attended its annual meeting. In 1890, Swarnakumari Ghosal, a woman
        novelist, and Kadambini Ganguly, the first woman in the British
        Empire to receive a BA and one of the India’s first female medical
        doctors, attended as delegates.
    • From this time on, women attended every meeting of the INC,
        sometimes as delegates, but more often as observers. Attending with
        their fathers and husbands, their contribution was both decorative and
        symbolic.
    • A chorus of fifty-six girls from all regions of India performed the
        song “Hindustan” in 1901. The next year, two Gujarati sisters sang a
        translation of this song at the opening session.
    • These educated and politically knowledgeable girls and their mothers
        informed the world that India was as advanced as any Western
        country in its vision of women’s public roles.
Participation in Swadeshi Movement In 1905, when the British
partitioned the province of Bengal, women joined men in protesting this
division by boycotting foreign goods and buying only swadeshi goods. Nirad
Chaudhuri has recalled how his parents decided to put away the children’s
foreign-made clothes and buy Indian-made outfits. Later, in 1909, his mother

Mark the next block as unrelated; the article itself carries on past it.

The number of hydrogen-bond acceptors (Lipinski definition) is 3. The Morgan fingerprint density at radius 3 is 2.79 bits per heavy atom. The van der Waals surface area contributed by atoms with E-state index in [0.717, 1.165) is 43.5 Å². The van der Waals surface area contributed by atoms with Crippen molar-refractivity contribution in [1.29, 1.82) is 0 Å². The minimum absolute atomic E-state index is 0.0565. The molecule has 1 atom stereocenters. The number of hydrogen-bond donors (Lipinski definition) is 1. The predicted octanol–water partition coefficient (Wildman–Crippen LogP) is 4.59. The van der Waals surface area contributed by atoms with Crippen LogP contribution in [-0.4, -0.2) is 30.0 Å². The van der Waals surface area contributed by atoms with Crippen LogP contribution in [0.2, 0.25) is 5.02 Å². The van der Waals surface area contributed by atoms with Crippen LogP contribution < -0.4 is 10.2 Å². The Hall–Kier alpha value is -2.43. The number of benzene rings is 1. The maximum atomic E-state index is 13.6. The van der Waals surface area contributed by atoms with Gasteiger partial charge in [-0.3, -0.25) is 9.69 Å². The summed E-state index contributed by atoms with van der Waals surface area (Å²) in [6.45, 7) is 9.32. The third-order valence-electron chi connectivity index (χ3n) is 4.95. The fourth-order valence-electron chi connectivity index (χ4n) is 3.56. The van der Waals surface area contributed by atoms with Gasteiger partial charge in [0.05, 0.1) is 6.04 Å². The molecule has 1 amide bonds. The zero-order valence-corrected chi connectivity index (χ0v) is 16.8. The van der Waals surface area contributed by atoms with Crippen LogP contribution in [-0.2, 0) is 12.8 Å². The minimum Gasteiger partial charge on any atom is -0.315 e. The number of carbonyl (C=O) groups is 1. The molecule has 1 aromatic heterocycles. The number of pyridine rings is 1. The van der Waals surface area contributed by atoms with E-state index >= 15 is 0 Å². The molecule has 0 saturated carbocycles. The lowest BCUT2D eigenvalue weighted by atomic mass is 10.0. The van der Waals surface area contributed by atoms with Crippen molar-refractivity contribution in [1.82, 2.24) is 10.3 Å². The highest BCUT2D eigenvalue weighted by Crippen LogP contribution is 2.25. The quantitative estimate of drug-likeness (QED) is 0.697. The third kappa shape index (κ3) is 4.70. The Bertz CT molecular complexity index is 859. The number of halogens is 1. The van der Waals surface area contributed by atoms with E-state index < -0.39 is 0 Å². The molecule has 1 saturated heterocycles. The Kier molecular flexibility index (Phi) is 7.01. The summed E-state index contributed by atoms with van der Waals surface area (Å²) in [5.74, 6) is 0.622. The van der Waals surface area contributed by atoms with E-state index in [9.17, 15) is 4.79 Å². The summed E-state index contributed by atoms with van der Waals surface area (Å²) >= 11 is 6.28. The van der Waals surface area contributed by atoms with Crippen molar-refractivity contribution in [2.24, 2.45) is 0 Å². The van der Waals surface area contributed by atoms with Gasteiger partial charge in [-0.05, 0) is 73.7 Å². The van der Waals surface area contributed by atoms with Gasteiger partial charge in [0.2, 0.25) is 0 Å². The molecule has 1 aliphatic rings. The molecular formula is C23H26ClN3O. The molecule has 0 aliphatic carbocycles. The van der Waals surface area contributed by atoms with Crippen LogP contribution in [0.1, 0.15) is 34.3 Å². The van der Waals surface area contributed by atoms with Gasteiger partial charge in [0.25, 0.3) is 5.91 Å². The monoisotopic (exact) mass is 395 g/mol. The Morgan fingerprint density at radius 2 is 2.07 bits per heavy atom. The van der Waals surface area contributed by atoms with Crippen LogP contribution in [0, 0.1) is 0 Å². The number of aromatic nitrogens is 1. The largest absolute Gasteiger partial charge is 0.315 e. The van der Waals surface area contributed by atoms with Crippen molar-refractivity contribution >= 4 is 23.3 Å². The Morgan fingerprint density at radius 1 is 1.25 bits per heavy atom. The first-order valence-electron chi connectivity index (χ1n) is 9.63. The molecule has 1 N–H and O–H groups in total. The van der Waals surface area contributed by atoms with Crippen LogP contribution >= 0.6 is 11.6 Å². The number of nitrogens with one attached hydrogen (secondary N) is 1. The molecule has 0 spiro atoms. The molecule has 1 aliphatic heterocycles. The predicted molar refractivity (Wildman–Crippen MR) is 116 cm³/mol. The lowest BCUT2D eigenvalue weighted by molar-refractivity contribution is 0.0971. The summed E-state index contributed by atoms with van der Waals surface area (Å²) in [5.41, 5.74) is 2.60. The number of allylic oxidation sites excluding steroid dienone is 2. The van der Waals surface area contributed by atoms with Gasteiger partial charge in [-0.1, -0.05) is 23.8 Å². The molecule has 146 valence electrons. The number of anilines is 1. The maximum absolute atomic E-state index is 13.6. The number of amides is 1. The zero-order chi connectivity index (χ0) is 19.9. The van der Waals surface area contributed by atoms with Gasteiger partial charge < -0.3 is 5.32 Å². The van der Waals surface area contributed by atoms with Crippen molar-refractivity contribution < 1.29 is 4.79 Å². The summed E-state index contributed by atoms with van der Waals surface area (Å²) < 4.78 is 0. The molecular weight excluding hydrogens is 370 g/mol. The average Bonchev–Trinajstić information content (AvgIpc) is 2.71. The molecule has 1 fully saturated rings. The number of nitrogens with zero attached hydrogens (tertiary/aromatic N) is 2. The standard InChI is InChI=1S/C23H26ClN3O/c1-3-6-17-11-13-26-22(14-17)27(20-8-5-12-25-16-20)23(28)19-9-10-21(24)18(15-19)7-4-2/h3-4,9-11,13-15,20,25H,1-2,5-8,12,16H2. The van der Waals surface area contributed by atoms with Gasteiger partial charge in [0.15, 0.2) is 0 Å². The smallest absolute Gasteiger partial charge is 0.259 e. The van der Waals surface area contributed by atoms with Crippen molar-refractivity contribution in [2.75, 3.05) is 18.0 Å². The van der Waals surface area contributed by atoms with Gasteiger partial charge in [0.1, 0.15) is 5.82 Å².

took a sudden and violent dislike to a glass water pitcher that survived the
swadeshi movement and ordered one of her sons to smash it.
Support to Revolutionary Terrorism Still other women gave their
support to the revolutionary organisations. Nanibala Devi (1888–1967) was
widowed at fifteen, and was forced to take shelter with her nephew
Amarendranath Chattopadhyay. He was the leader of the new Jugantar (New
Age) Party, dedicated to violent defeat of the foreign rulers. Nanibala joined
the party and acted as their housekeeper, occasionally posing as the wife of
one of the revolutionaries.
Division of Public and Private Roles In this context, where public and
private roles were sharply divided by both ideology and physical
arrangements, women’s political acts were hidden from the British
authorities.
    • Women hid weapons, sheltered fugitives and encouraged the men,
        their domestic roles providing cover for these subversive and